An Indian Civilizational Perspective

India and its Issues from Eyes of Nobel Prize Winner..

Professor Joseph Stiglitz – Nobel Prize winner for Economics of Information – gives some useful insights on what could be useful in the growth of India.

He also warned on globallization and how it will affect India…

A decline in tariff leads to less money for the governments to spend on its people

He also thinks that India’s growth was more due to Internal Process/Structural improvements as opposed to benefits of Globalization:

Professor Stiglitz said globalisation had played an important trigger in the buoyant Indian economy – it grew at over 9% in the six months to this September. But he said it had been given too much credit for the growth.

“Much of [India’s] early growth [after liberalising the economy in 1991] came from a change in internal government policies – from anti-business to more market friendly policies,” he said.

“I feel some excess credit was given to external liberalisation rather than internal liberalisation for India’s economic growth.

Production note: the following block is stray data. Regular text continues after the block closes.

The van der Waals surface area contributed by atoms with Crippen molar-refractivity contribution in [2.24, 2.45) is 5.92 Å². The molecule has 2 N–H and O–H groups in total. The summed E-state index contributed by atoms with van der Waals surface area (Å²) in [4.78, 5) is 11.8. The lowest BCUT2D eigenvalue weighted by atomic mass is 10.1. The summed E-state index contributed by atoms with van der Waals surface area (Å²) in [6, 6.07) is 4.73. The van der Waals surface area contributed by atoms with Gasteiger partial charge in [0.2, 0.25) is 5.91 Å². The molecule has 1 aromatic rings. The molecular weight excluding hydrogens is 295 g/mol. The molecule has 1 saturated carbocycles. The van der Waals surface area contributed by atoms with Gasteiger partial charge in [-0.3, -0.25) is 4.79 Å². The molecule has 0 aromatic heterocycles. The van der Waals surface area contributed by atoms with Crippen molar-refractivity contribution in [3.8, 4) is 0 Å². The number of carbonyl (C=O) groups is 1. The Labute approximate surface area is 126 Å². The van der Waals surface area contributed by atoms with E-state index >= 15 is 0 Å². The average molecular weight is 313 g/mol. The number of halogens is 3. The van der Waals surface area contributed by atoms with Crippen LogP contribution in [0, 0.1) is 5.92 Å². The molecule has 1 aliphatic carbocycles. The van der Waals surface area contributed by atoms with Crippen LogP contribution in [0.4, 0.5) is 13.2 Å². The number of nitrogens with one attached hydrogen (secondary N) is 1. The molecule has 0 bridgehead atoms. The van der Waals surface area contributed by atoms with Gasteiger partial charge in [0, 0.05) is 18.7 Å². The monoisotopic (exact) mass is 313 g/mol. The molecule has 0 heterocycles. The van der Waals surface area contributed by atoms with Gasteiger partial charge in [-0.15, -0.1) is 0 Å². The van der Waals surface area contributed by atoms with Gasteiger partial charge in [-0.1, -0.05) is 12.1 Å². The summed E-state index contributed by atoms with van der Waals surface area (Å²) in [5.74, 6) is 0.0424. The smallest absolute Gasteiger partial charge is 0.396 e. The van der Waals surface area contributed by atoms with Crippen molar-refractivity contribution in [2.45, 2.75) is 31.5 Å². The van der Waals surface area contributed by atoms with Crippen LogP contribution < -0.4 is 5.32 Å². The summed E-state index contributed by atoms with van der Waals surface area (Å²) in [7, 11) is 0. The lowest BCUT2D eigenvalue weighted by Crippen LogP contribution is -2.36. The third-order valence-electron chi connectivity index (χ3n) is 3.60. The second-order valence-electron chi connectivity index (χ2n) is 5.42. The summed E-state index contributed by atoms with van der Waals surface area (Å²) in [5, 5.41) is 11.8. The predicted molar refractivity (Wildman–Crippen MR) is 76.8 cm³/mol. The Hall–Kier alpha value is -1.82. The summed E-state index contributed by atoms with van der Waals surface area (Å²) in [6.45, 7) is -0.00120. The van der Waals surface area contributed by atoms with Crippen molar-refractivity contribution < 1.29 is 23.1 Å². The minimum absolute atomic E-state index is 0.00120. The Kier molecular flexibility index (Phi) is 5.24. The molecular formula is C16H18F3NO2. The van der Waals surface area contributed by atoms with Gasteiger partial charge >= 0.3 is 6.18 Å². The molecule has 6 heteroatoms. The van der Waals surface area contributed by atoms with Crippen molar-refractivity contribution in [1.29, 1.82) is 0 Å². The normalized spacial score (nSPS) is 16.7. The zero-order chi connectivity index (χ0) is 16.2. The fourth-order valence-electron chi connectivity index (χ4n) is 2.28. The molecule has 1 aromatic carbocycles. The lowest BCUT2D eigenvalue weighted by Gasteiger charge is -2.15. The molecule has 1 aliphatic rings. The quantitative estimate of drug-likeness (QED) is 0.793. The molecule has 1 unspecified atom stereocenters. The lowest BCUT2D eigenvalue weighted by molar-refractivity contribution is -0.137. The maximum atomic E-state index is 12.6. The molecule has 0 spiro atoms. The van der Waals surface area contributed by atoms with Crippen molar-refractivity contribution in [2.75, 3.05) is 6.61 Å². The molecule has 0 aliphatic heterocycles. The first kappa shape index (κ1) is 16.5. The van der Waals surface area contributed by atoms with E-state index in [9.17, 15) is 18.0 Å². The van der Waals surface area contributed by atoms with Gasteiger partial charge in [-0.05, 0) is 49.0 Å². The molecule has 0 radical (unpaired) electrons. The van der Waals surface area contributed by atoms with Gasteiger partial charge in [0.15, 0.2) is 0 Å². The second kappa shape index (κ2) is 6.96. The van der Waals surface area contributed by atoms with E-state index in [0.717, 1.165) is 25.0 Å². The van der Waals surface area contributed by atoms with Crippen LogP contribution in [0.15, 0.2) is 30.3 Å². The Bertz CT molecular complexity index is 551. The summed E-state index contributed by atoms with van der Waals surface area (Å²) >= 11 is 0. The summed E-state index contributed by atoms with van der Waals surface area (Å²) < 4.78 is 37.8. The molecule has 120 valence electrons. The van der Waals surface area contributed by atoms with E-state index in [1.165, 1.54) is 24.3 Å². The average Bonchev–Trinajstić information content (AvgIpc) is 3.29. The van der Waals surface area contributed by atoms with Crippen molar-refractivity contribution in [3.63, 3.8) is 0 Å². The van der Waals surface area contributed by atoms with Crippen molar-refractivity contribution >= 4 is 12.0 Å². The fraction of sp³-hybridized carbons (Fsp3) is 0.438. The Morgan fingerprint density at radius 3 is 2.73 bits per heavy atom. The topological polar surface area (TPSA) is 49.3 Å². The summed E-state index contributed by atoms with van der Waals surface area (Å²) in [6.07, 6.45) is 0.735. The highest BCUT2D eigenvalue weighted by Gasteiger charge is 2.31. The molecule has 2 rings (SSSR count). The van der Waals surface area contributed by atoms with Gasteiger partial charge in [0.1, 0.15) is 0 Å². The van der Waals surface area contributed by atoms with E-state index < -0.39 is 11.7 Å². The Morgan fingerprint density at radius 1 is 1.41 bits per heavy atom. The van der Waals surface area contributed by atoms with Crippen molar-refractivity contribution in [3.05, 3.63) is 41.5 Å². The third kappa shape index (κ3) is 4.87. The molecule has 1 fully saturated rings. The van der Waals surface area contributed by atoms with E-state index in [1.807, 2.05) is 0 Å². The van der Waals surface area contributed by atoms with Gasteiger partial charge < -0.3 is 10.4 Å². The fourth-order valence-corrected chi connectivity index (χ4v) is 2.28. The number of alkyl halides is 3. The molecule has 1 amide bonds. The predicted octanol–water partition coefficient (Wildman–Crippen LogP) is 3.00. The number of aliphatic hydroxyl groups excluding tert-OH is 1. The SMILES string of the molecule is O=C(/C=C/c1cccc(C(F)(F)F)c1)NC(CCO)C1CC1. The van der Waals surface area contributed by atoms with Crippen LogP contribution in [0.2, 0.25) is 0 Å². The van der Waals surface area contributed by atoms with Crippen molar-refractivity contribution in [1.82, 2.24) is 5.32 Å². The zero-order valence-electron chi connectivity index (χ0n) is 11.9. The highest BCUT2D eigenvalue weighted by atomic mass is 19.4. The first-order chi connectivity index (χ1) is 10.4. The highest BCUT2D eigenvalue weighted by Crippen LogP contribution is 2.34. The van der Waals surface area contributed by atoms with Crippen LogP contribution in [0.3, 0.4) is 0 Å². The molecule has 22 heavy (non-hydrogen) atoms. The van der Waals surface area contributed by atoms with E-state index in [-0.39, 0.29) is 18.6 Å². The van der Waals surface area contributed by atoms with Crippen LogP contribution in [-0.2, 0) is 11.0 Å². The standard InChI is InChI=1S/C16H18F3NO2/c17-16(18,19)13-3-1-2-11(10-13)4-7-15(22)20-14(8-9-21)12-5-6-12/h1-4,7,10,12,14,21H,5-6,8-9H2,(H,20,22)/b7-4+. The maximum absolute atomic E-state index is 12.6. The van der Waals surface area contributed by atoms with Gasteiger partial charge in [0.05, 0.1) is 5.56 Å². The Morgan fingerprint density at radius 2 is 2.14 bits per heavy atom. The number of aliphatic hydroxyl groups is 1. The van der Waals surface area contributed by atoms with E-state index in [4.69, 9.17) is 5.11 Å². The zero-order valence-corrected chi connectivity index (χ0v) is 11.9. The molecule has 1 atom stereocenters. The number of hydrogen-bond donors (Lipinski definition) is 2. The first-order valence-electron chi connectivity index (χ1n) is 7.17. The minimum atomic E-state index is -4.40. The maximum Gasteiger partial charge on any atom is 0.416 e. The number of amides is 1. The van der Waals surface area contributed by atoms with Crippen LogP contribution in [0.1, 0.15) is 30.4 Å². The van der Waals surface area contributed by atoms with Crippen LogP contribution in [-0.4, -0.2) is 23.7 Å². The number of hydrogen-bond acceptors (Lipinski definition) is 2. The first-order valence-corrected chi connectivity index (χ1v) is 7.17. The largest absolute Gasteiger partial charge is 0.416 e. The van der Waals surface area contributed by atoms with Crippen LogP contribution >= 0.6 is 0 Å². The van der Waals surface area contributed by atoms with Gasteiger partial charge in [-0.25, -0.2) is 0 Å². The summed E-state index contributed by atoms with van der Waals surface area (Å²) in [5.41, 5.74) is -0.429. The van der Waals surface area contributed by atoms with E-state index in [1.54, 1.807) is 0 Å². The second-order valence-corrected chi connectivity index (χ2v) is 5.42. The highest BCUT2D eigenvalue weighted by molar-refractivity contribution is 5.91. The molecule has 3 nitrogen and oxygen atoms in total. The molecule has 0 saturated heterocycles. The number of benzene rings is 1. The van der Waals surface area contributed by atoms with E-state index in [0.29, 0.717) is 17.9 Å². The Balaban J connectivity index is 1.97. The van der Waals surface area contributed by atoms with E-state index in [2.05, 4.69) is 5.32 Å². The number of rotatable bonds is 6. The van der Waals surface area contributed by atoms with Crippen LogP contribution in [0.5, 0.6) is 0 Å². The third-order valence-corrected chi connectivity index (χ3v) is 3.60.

He also gives his views on what will help India….

On whether India could make the leap from a predominantly farm economy to more industrial one even after missing a conventional industrial revolution, Professor Stiglitz said different countries could easily have different patterns of development.

‘Mixed palette’

A successful farming economy like Denmark, he said, had moved to low value added farm products to high value-added ones, and done very well.

Pointing out that jobless growth was a concern in all economies, Professor Stiglitz said India could very well prosper with a “mixed palette” of farm, service, manufacturing economies.

“I read today that India has only as many hotel rooms as New York. Now if India can promote tourism, some real high end tourism as opposed to backpacking which the country is famous for, then it can generate a large number of jobs,” he said.

On whether the form of Governments in India and China were a factor in the difference in development – he said:

“The difference [between the economies of India and China] has not so much do with democracy, but the failure [of India] to invest adequately in education and health”.

“The successful regions in India, for example, are growing as fast as China. The challenge is how do we get the backward areas to catch up.”

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